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Publication# Lossy Network Correlated Data Gathering with High-Resolution Coding

Résumé

Sensor networks measuring correlated data are considered, where the task is to gather data from the network nodes to a sink. A specific scenario is addressed, where data at nodes are lossy coded with high-resolution, and the information measured by the nodes has to be reconstructed at the sink within both certain total and individual distortion bounds. The first problem considered is to find the optimal transmission structure and the rate-distortion allocations at the various spatially located nodes, such as to minimize the total power consumption cost of the network, by assuming fixed nodes positions. The optimal transmission structure is the shortest path tree and the problems of rate and distortion allocation separate in the high-resolution case, namely, first the distortion allocation is found as a function of the transmission structure, and second, for a given distortion allocation, the rate allocation is computed. The second problem addressed is the case when the node positions can be chosen, by finding the optimal node placement for two different targets of interest, namely total power minimization and network lifetime maximization. Finally, a node placement solution that provides a tradeoff between the two metrics is proposed.

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Rate–distortion theory is a major branch of information theory which provides the theoretical foundations for lossy data compression; it addresses the problem of determining the minimal number of bits

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Razvan Cristescu, Martin Vetterli

We consider the problem of correlated data gathering by a network with a sink node and a tree based communication structure, where the goal is to minimize the total trans- mission cost of transporting the information collected by the nodes, to the sink node. For source coding of correlated data, we consider a joint entropy based coding model with explicit communication where coding is simple and the transmission structure optimiza- tion is difficult. We first formulate the optimization problem definition in the general case and then we study further a network setting where the entropy conditioning at nodes does not depend on the amount of side information, but only on its availability. We prove that even in this simple case, the optimization problem is NP-hard. We propose some efficient, scalable, and distributed heuristic approximation algorithms for solving this problem and show by numerical simulations that the total transmission cost can be significantly improved over direct transmission or the shortest path tree. We also present an approximation algorithm that provides a tree transmission structure with total cost within a constant factor from the optimal.

2006We live in a world characterized by massive information transfer and real-time communication. The demand for efficient yet low-complexity algorithms is widespread across different fields, including machine learning, signal processing and communications. Most of the problems that we encounter across these disciplines involves a large number of modules interacting with each other. It is therefore natural to represent these interactions and the flow of information between the modules in terms of a graph. This leads to the study of graph-based information processing framework. This framework can be used to gain insight into the development of algorithms for a diverse set of applications. We investigate the behaviour of large-scale networks (ranging from wireless sensor networks to social networks) as a function of underlying parameters. In particular, we study the scaling laws and applications of graph-based information processing in sensor networks/arrays, sparsity pattern recovery and interactive content search. In the first part of this thesis, we explore location estimation from incomplete information, a problem that arises often in wireless sensor networks and ultrasound tomography devices. In such applications, the data gathered by the sensors is only useful if we can pinpoint their positions with reasonable accuracy. This problem is particularly challenging when we need to infer the positions based on basic information/interaction such as proximity or incomplete (and often noisy) pairwise distances. As the sensors deployed in a sensor network are often of low quality and unreliable, we need to devise a mechanism to single out those that do not work properly. In the second part, we frame the network tomography problem as a well-studied inverse problem in statistics, called group testing. Group testing involves detecting a small set of defective items in a large population by grouping a subset of items into different pools. The result of each pool is a binary output depending on whether the pool contains a defective item or not. Motivated by the network tomography application, we consider the general framework of group testing with graph constraints. As opposed to conventional group testing where any subset of items can be grouped, here a test is admissible if it induces a connected subgraph. Given this constraint, we are interested in bounding the number of pools required to identify the defective items. Once the positions of sensors are known and the defective sensors are identified, we investigate another important feature of networks, namely, navigability or how fast nodes can deliver a message from one end to another by means of local operations. In the final part, we consider navigating through a database of objects utilizing comparisons. Contrary to traditional databases, users do not submit queries that are subsequently matched to objects. Instead, at each step, the database presents two objects to the user, who then selects among the pair the object closest to the target that she has in mind. This process continues until, based on the user’s answers, the database can identify the target she has in mind. The search through comparisons amounts to determining which pairs should be presented to the user in order to find the target object as quickly as possible. Interestingly, this problem has a natural connection with the navigability property studied in the second part, which enables us to develop efficient algorithms.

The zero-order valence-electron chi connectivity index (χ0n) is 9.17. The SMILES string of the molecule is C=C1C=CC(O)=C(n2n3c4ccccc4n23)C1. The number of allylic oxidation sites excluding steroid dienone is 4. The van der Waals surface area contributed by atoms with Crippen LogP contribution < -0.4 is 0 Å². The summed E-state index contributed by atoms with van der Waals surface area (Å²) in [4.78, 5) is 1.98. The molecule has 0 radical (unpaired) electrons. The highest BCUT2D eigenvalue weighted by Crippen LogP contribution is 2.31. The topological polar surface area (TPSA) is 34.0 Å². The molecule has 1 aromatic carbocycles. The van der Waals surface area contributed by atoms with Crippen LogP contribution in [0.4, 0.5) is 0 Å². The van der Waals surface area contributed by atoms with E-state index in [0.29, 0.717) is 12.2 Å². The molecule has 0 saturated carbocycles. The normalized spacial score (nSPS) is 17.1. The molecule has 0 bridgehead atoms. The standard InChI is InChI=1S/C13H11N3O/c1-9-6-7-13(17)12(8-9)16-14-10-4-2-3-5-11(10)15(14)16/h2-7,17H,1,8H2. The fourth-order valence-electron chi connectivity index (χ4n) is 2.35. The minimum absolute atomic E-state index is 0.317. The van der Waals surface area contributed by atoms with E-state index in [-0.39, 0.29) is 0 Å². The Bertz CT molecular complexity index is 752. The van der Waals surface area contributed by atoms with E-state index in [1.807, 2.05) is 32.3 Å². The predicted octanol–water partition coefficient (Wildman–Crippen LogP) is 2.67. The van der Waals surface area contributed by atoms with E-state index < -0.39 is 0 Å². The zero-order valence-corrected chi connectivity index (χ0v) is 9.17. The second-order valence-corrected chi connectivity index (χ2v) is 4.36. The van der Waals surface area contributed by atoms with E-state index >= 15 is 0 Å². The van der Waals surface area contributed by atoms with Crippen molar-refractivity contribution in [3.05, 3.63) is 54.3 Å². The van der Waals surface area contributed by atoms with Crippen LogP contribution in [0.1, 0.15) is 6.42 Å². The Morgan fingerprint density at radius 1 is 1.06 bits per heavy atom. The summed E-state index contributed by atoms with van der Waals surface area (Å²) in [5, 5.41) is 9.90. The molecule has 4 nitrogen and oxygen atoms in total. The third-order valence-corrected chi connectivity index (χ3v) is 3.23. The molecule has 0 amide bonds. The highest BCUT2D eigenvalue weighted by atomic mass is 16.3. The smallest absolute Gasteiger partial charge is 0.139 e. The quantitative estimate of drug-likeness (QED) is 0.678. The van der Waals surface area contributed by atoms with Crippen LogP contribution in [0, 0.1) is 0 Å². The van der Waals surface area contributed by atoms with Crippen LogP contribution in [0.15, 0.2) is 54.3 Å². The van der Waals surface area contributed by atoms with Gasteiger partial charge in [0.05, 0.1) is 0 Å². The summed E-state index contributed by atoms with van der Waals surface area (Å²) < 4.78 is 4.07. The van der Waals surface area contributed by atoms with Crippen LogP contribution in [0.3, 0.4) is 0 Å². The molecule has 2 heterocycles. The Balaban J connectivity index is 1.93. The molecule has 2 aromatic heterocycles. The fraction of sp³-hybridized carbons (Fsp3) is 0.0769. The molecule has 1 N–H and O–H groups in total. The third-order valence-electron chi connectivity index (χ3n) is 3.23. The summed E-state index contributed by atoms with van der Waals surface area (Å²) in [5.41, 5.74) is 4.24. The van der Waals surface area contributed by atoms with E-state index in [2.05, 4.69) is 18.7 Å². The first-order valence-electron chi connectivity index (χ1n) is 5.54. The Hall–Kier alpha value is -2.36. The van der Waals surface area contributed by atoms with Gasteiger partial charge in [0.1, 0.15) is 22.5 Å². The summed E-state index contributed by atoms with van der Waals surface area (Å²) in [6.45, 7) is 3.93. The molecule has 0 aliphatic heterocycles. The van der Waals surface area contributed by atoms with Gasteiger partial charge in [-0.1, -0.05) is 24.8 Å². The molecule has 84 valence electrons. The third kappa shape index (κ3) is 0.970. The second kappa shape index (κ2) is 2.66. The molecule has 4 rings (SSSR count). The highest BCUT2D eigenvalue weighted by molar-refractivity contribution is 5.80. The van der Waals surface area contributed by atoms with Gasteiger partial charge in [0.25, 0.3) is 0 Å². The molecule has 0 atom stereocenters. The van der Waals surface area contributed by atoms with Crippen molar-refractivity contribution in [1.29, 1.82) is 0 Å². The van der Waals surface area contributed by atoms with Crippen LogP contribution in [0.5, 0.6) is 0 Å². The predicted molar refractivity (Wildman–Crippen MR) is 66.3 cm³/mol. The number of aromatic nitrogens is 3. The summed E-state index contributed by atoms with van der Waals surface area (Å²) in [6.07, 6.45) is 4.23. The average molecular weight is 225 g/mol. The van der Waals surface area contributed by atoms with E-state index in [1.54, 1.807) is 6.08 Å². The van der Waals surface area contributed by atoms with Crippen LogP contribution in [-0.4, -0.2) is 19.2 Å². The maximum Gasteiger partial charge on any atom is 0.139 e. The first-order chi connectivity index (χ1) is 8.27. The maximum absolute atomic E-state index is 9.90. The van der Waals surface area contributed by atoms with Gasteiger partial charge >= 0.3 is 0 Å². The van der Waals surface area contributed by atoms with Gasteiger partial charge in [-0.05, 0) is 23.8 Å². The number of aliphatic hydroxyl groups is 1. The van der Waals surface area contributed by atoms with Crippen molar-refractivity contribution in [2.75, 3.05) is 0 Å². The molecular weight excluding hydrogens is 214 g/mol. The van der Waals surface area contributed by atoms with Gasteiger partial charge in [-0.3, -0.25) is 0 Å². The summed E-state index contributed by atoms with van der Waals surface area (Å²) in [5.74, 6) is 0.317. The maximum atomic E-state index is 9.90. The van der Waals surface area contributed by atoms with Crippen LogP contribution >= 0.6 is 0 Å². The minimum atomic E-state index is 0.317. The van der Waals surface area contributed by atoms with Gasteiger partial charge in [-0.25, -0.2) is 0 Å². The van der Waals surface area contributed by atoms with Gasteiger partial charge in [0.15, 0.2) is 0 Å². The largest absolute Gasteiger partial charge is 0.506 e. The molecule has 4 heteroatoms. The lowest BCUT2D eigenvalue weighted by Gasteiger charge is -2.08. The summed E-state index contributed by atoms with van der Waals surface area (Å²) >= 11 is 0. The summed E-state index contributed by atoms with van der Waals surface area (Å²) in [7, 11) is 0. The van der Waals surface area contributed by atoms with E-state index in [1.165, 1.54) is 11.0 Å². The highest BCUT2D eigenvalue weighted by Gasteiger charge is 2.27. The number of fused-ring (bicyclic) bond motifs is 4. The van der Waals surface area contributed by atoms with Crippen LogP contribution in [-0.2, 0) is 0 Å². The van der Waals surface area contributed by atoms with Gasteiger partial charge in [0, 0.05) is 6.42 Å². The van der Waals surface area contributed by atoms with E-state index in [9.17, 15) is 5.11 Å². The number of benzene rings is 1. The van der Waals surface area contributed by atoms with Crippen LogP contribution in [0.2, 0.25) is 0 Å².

The celebrated distributed computing approach for building systems and services using multiple machines continues to expand to new domains. Computation devices nowadays have additional sensing and communication capabilities, while becoming, at the same time, cheaper, faster and more pervasive. Consequently, areas like industrial control, smart grids and sensor networks are increasingly using such devices to control and coordinate system operations. However, compared to classic distributed systems, such real-world physical systems have different needs, e.g., real-time and energy efficiency requirements. Moreover, constraints that govern communication are also different. Networks become susceptible to inevitable random losses, especially when utilizing wireless and power line communication. This thesis investigates how to build various fundamental distributed computing abstractions (services) given the limitations, the performance and the application requirements and constraints of real-world control, smart grid and sensor systems. In quest of completeness, we discuss four distributed abstractions starting from the level of network links all the way up to the application level. At the link level, we show how to build an energy-efficient reliable communication service. This is especially important for devices with battery-powered wireless adapters where recharging might be unfeasible. We establish transmission policies that can be used by processes to decide when to transmit over the network in order to avoid losses and minimize re-transmissions. These policies allow messages to be reliably transmitted with minimum transmission energy. One level higher than links is failure detection, a software abstraction that relies on communication for identifying process crashes. We prove impossibility results concerning implementing classic eventual failure detectors in networks with probabilistic losses. We define a new implementable type of failure detectors, which preserves modularity. This means that existing deterministic algorithms using eventual failure detectors can still be used to solve certain distributed problems in lossy networks: we simply replace the existing failure detector with the one we define. Using failure detectors, processes might get information about failures at different times. However, to ensure dependability, environments such as distributed control systems (DCSs), require a membership service where processes agree about failures in real time. We prove that the necessary properties of this membership cannot be implemented deterministically, given probabilistic losses. We propose an algorithm that satisfies these properties, with high probability. We show analytically, as well as experimentally (within an industrial DCS), that our technique significantly enhances the DCS dependability, compared to classic membership services, at low additional cost. Finally, we investigate a real-time shared memory abstraction, which vastly simplifies programming control applications. We study the feasibility of implementing such an abstraction within DCSs, showing the impossibility of this task using traditional algorithms that are built on top of existing software blocks like failure detectors. We propose an approach that circumvents this impossibility by attaching information to the failure detection messages, analyze the performance of our technique and showcase ways of adapting it to various application needs and workloads.